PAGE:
2006 data from the Convergence Program 2005–09

16. The Convergence Program (CP) targets fiscal balance by 2010. The bulk of this adjustment is planned to result from reductions in current spending associated with expenditure containment measures already in place (text table). The CP envisages lowering the public debt to 46 percent of GDP by 2010; the staff’s debt sustainability analysis suggests that debt projections are sensitive to certain shocks (Table 7 and Figure 7). The mission supported the authorities’ medium-term fiscal consolidation plan, and stressed the importance of reining in current expenditures as a means to high-quality adjustment.

Table 6.

Cyprus: Proposed Gateway Process for PPPs

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Assumes that SC and PM continue operating after the PPP contract is signed. If not, functions should be exercised by relevant entities/committees replacing them.

Source: Draft PPP framework.
Table 7.

Cyprus: Public Sector Debt Sustainability Framework, 2001–11

(In percent of GDP, unless otherwise indicated)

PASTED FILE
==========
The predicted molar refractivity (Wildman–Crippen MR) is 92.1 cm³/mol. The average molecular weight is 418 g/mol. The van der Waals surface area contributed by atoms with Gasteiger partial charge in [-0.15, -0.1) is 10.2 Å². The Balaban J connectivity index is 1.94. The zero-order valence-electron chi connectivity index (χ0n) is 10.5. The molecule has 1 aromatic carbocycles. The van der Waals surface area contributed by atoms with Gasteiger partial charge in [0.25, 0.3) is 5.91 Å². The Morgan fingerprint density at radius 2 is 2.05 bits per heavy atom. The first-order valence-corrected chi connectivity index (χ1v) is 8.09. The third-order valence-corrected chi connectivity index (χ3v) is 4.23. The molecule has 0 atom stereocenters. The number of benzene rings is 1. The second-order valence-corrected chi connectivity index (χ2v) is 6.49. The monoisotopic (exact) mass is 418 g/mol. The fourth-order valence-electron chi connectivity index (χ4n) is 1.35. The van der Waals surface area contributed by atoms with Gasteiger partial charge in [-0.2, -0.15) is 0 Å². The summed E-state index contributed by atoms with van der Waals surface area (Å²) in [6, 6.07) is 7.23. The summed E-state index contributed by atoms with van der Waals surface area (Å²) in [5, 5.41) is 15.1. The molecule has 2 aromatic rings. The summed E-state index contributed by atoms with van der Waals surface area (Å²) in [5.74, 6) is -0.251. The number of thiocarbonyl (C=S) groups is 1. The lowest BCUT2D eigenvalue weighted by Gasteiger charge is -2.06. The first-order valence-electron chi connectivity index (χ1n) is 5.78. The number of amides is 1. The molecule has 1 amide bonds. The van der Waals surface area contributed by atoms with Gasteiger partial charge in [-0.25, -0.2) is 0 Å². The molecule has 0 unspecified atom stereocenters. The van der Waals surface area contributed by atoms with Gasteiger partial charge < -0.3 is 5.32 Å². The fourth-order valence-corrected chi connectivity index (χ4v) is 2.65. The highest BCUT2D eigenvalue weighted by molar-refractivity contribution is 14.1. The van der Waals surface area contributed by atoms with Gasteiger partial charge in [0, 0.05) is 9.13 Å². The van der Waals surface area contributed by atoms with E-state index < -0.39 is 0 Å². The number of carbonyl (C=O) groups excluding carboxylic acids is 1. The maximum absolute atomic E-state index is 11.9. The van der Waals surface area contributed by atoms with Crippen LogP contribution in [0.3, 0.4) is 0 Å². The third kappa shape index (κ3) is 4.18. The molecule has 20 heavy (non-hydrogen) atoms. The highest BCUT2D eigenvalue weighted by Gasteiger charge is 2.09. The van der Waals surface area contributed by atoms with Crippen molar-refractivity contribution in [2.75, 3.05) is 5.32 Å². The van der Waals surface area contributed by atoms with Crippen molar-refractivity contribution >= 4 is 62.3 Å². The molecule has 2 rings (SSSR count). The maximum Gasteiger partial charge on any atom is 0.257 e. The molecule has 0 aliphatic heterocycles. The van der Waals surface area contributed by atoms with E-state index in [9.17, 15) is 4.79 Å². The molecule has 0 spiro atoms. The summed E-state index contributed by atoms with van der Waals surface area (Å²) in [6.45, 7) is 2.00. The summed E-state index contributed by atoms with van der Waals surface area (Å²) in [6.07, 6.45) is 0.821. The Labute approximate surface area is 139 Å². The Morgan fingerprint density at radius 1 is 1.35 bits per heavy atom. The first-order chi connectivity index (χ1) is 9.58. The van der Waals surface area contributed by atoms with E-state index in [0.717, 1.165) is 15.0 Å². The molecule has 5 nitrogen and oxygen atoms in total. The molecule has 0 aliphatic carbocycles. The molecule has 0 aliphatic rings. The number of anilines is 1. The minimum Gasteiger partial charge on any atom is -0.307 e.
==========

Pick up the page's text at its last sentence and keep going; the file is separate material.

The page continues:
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General government gross debt.

Derived as [(r - p(1+g) - g + ae(1+r)]/(1+g+p+gp)) times previous period debt ratio, with r = interest rate; p = growth rate of GDP deflator; g = real GDP growth rate; a = share of foreign-currency. denominated debt; and e = nominal exchange rate depreciation (measured by increase in local currency value of U.S. dollar).

The real interest rate contribution is derived from the denominator in footnote 2/as r-π (1+g) and the real growth contribution as-g.

The exchange rate contribution is derived from the numerator in footnote 2/ as ae(1+r).

For projections, this line includes exchange rate changes.

Defined as public sector deficit, plus amortization of medium and long-term public sector debt, plus short-term debt at end of previous period.

The key variables include real GDP growth; real interest rate; and primary balance in percent of GDP.

Derived as nominal interest expenditure divided by previous period debt stock.

Assumes that key variables (real GDP growth, real interest rate, and other identified debt-creating flows) remain at the level of the last projection year.